Asperger Syndrome in a Sound Byte

by Nomi

What is Asperger syndrome?  Can you define it in 10 words or fewer?  Can you explain it in 3 seconds?

The problem with the autism spectrum is that it is so hard to reduce to a sound byte.  And out in the real world, where it seems just about everyone is at least a little preoccupied and self-absorbed, this may be all that one has time for.

The autism spectrum is incredibly complex.  It resists distillation.  It cannot be simplified beyond a certain point and still retain its accuracy.  And that point, that point of no return – well, I’m not sure exactly where that point is.

I believe I can reduce certain other mental conditions to 10 words or fewer.  I have been practicing a bit.  So, at the risk of insulting people with my oversimplifications, how is this:  DEPRESSION:  Miserable and negative and hopeless about life (7 words).  ANXIETY:  Tense and worried and fearful about the future (8 words).  ATTENTION-DEFICIT DISORDER: Short attention span, high distractibility, and impulsivity (7 words).  OBSESSIVE-COMPULSIVE DISORDER:  Obsessive worries and fears propel compulsive behaviors (7 words).  INTELLECTUAL DISABILITY (Formerly Mental Retardation): Global intellectual functioning below the 70th percentile (7 words).

Admittedly, these are not complete sentences (with a subject and a verb and all that), but I do believe they are complete enough descriptions to give a person a general, accurate, broad-brush-stroke idea of what is going on with you.  And to do so quickly.

What about for autism and Asperger syndrome?  You might notice that all the conditions I “defined” above more or less contain their own definitions within their names.  What is depression?  When you’re depressed, of course.  Anxiety?  When you’re anxious.   OCD?  When you are obsessive and do things compulsively.  ADD?  Deficient attention.

Unfortunately (in my view), Asperger’s and even autism do not offer that quick-and-easy definition-within-the-name.  The words “Asperger” is named after a person and is in itself meaningless, if you aren’t aware of the context.  The word “autism” is taken from the Greek autós, for “self,” and is loosely defined as meaning “self-orientation” (or something like that).  But given that all mental (and physical) conditions involve the self, knowing that autism means “self” doesn’t aid all that much in defining it.  And that is assuming a person even knows what autism means.  As descriptive words go, in the realm of mental disorders, “self” is not high on the list.

But that was a bit of a digression.  My simple point, I suppose, is that I find it frustratingly difficult to wrap my mind around autism and Asperger syndrome.  They are just so complex!  The more I learn, the more I perceive the depths and intricacies of the autism spectrum – this extraordinarily different yet entirely whole way of experiencing life.  And every time someone asks me – only vaguely curious, and inevitably somewhat distracted – “Asperger’s, huh?  What’s that mean?”  I exhale heavily … and wish I had a simple answer.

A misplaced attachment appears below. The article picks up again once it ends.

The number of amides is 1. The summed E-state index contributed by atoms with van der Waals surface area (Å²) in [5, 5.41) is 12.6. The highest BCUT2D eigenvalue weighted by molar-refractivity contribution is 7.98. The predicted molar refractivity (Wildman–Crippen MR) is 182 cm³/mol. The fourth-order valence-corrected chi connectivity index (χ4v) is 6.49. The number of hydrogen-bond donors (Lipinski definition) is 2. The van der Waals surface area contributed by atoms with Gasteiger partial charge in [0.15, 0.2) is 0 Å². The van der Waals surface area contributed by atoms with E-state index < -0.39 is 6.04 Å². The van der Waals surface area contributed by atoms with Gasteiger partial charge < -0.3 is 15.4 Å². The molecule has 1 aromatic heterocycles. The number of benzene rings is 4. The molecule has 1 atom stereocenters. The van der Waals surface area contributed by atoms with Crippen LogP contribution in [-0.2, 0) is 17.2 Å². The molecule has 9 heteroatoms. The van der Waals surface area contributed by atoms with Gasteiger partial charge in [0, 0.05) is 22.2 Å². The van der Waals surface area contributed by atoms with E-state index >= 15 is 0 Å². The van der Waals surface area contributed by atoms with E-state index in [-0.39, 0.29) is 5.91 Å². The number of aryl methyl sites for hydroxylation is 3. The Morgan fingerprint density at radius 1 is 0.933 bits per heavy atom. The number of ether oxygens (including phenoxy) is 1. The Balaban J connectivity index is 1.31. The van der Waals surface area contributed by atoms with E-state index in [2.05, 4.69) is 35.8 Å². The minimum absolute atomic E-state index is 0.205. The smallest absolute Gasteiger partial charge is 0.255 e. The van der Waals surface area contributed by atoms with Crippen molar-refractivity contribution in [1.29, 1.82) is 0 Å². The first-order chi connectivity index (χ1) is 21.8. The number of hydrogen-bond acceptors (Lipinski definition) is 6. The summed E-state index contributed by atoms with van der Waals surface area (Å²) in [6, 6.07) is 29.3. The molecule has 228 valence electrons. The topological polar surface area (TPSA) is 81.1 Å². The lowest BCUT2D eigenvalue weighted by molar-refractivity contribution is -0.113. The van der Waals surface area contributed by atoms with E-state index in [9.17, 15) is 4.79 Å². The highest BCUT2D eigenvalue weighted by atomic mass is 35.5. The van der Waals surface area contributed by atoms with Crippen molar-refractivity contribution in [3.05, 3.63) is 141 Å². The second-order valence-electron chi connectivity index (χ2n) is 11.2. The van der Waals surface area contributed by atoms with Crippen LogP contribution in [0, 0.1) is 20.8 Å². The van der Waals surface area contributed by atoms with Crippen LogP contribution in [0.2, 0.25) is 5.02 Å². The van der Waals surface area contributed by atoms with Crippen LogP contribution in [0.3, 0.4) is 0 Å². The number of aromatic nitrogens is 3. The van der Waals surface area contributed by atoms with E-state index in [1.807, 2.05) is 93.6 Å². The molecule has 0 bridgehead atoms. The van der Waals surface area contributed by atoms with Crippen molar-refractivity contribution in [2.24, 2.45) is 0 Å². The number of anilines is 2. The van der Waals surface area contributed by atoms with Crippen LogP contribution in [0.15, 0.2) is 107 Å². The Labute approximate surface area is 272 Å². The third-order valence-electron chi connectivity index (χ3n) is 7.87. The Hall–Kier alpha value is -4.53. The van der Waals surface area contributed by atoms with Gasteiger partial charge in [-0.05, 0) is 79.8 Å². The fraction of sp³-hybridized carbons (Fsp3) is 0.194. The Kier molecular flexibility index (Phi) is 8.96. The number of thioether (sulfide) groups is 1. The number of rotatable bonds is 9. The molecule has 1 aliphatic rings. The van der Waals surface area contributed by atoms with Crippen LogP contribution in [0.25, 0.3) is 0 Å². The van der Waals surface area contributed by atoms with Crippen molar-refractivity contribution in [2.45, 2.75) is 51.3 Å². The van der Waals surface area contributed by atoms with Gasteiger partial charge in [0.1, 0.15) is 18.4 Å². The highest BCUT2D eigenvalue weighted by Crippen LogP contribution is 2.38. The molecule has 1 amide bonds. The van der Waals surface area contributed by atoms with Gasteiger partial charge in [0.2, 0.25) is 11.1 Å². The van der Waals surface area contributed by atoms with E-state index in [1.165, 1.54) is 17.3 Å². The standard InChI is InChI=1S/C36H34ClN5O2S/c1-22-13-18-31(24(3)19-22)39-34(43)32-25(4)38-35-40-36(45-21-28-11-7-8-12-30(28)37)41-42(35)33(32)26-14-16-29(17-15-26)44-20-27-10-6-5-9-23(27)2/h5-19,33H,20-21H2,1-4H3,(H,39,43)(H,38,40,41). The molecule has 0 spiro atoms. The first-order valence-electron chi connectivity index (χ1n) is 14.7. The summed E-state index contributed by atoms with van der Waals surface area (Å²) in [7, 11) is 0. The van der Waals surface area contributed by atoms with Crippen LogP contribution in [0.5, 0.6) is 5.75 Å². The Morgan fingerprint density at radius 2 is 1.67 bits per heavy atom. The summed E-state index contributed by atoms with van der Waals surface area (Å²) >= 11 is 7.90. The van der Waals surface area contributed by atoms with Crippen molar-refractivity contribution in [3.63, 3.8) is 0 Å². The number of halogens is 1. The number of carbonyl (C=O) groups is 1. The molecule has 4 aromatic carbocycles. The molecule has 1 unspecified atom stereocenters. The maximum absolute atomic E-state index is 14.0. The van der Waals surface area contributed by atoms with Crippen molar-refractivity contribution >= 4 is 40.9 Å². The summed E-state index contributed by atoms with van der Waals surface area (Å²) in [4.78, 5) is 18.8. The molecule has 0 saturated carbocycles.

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P.S.  So, I’m wondering: Can anyone out there define Asperger’s in a sound byte?  Ten words or fewer – and try to touch on all of the major aspects of the condition.  A truly excruciating exercise in distillation and, ultimately, central coherence.  Is anyone up to it?

I look forward to seeing what people come up with!!

November 2, 2010       Posted in: Life, Uncategorized
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6 Comments

6 Responses

  1. Cate - November 4, 2010

    Inability to decode social cues, communicate spontaneously, and nuance behavior.

  2. ryan - November 4, 2010

    I Can..And Its The Place Between NT Heaven And Autism Hell..

    10 Words..

    Mind Crippling Anxiety/Depression Driven Beyond Your Control Autism Limbo

  3. DJ Gallagher DJ Gallagher - November 5, 2010

    Misunderstanding and misunderstood and resistant to change.

    These are all subject to some bias of course, whether it’s based on direct experience or stereotypes or clinical summaries. Depression can also include loss of energy and desire, just as autism can include sensory and organizational problems. Regardless, the shorthand is a useful thing to know.

  4. Abram Abram - November 8, 2010

    Not even going to try to encapsulate autism in 10 words. But if you’ve already got autism, I can give you a short yet pithy definition of Asperger’s:

    “Like autism, only not as much.” (6 words)

  5. Nomi Nomi - November 9, 2010

    These are all great — clever, and very powerful. I am happy to see people playing with this idea. The variety of “10-word definitions” you gave attests to the heterogeneity of autism/Asperger’s. I do want to acknowledge that all disabilities and differences are very complex, and that my 10-word examples really don’t do justice to any of them. When you examine anything closely enough, you tend to get more than you bargained for! Thanks again for your ideas.

  6. Jonathan Knight - May 25, 2012

    Asperger’s: in neuropsychology, dominance of intellect over emotion or social norms.

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